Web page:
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Quenching the Invasive Scourge Known as Fireweed

By Office of Communication Services    Published on 05/04/2010 More stories >>

fireweed

Tomoaki Miura (center) in the field with his graduate students Joshua Turner (left) and Alex Dale (right).

Invasion by alien, exotic plants is one of the most significant threats to ecosystems around the world. Hawai‘i is particularly susceptible because of the islands’ long history of infrequent exposure to foreign ecological disturbances and the resulting reduced resilience of its native species in withstanding such invasions. Fireweed (Senecio madagascariensis) is one of the most highly invasive weeds in Hawai‘i, and its ecological and economic impacts on pasture and rangelands—and the livestock production they support—can be devastating.

Tomoaki Miura, assistant professor in CTAHR’s Natural Resources and Environmental Management department, has taken on this ecological foe. A native of Kanagawa, Japan, with a BS in earth science, an MS in resource management, and a PhD in soil and water science—with double minors in remote sensing and statistics—Miura joined CTAHR in 2003. Since then, his ability to collaborate has enabled him to develop thriving research projects and become fireweed’s worst enemy.

fireweed

More information on fireweed management is on a video by CTAHR’s James Leary.

Miura is a member of a multi-disciplinary team formed by CTAHR livestock specialist Mark Thorne. The team consists of CTAHR researchers, MS students, and Cooperative Extension agents in statewide collaboration with USDA-ARS researchers. Together, they characterized the invasion ecology and population dynamics of fireweed, and then they developed remote-sensing methods to detect and map fireweed populations. After initially unsuccessful attempts to map fireweed using satellite imagery, Miura and Roland Thompson, PhD candidate in UH Manoa’s Department of Urban and Regional Planning, developed a cost-effective, high-resolution digital camera system that allows them to focus at a spatial resolution as small as 5 mm and has since been applied over wide areas susceptible to fireweed invasion.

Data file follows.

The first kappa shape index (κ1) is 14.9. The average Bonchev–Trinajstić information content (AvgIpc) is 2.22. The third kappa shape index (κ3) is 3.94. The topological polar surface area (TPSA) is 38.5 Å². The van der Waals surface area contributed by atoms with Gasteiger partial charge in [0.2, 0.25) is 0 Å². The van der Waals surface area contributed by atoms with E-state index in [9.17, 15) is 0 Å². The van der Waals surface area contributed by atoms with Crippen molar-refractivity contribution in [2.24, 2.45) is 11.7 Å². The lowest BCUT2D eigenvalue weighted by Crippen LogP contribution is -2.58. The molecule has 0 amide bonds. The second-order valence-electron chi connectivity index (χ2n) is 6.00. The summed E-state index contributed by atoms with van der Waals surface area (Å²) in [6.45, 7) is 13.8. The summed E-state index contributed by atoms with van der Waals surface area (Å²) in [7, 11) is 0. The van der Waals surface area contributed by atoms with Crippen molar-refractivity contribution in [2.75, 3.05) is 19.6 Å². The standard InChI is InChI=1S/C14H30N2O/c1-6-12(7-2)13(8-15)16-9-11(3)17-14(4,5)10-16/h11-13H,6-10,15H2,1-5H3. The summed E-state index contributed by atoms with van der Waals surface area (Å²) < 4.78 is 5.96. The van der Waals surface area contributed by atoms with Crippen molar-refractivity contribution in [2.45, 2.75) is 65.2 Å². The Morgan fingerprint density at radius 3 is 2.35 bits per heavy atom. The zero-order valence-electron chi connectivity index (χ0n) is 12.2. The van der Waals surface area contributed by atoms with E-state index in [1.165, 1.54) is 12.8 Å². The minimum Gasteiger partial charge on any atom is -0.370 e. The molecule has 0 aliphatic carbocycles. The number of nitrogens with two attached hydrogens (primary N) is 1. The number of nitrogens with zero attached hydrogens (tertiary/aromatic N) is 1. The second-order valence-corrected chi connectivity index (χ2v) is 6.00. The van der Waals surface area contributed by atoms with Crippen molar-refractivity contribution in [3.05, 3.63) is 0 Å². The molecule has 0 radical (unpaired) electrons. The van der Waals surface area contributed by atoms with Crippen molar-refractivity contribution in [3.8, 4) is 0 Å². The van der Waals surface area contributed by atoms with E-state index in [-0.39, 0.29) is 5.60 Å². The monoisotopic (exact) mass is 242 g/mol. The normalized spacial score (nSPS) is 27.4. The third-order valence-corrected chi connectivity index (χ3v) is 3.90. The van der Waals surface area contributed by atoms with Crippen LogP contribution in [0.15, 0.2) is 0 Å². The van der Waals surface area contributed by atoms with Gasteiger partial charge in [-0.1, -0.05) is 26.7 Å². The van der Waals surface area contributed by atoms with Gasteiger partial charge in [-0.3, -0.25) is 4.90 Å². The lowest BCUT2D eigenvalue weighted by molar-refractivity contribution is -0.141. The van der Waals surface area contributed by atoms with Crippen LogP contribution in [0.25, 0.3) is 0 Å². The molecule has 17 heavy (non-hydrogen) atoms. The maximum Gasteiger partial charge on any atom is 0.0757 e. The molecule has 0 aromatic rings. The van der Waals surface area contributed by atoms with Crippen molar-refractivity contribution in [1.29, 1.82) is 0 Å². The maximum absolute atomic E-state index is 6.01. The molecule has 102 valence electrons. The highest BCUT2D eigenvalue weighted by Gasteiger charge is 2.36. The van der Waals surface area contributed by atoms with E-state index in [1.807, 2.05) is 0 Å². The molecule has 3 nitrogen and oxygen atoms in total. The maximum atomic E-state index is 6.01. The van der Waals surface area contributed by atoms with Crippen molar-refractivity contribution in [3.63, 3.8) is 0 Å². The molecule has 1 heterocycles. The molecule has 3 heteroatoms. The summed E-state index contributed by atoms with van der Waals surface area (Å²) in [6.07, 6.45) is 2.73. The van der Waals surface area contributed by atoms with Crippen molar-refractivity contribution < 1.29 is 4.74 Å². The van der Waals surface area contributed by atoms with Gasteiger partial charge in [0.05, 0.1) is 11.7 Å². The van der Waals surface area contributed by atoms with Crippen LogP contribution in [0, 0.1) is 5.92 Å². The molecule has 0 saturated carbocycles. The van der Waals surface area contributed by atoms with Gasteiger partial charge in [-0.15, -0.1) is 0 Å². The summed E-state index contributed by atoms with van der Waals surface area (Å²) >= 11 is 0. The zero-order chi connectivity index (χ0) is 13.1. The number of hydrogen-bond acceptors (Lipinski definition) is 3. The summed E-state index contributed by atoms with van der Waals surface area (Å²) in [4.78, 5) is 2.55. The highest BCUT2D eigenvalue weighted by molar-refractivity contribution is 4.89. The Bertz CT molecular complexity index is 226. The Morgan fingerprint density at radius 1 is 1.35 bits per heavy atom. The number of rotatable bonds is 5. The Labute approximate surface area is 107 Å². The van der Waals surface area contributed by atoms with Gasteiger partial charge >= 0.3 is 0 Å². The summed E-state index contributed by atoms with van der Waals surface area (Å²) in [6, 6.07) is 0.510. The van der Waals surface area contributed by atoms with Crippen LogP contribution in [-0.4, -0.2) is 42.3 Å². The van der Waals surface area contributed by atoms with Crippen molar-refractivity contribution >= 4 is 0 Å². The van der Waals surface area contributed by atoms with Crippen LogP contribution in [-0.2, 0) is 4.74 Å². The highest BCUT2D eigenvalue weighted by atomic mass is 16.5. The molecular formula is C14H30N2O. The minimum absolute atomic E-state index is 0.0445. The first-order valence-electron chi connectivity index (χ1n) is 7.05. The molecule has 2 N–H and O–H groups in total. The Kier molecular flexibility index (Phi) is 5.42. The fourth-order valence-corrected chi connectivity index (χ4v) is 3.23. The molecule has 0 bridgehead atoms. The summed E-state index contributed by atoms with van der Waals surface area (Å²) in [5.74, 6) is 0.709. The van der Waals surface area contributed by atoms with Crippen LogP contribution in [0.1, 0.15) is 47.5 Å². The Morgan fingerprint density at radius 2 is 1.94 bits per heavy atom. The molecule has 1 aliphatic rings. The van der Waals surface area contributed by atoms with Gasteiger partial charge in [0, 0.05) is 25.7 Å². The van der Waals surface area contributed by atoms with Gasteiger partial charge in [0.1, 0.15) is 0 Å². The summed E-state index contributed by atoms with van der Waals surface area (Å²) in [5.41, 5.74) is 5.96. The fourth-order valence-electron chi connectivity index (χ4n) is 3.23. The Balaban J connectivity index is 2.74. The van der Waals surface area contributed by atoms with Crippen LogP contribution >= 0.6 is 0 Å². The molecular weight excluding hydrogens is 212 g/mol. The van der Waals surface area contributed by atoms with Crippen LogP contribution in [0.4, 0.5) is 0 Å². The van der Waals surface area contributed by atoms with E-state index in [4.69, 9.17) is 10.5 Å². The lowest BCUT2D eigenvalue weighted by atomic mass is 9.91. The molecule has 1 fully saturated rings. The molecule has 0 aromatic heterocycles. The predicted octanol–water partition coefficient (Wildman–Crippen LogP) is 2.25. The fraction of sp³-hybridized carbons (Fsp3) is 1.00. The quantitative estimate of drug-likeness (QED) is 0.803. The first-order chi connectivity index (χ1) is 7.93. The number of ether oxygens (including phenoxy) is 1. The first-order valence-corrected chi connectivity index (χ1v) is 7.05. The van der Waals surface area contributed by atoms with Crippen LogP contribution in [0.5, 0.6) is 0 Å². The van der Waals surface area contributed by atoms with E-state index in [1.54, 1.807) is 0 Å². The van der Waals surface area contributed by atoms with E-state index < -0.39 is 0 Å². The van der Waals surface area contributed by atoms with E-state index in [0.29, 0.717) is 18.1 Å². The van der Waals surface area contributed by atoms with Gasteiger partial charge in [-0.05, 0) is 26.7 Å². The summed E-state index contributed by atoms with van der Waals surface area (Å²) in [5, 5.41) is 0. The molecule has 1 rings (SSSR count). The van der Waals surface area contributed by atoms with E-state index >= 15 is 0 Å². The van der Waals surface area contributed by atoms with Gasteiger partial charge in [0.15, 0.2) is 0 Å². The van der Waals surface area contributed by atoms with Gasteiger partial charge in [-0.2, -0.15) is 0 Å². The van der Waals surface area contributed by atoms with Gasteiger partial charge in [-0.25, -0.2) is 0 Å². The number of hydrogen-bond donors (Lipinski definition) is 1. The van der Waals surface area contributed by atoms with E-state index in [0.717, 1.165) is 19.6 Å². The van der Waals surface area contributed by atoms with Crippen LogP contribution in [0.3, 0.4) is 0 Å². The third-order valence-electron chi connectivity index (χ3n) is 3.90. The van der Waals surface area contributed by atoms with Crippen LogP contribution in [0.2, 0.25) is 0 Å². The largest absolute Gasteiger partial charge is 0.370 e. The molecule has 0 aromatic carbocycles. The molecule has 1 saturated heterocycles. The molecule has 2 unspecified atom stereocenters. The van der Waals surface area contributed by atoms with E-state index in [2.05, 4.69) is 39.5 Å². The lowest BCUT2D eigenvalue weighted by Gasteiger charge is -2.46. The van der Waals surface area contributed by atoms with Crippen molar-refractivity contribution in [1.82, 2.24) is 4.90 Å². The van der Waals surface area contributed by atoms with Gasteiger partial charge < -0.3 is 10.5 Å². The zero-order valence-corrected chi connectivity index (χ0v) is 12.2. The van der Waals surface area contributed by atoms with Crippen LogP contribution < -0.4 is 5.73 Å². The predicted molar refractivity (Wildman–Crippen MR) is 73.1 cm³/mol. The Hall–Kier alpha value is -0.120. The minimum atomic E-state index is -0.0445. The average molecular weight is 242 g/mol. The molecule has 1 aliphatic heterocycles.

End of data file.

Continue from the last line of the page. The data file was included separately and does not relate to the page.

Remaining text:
Then, taking the project a step further, Miura partnered with Alex Dale, an MS student in NREM, to produce an image-processing algorithm that, applied to the remote-sensing photos, successfully detects and maps areas covered with fireweed flowers. The team’s plan is to correlate these estimates of flower cover with ground measurements of fireweed population density to allow the airborne digital camera system automatically to determine the weed’s population density.

View CTAHR publications on fireweed,
Fireweed Control: An Adaptive Management Approach
Control of Madagascar Ragwort (aka Madagascar fireweed, Senecio madagascariensis)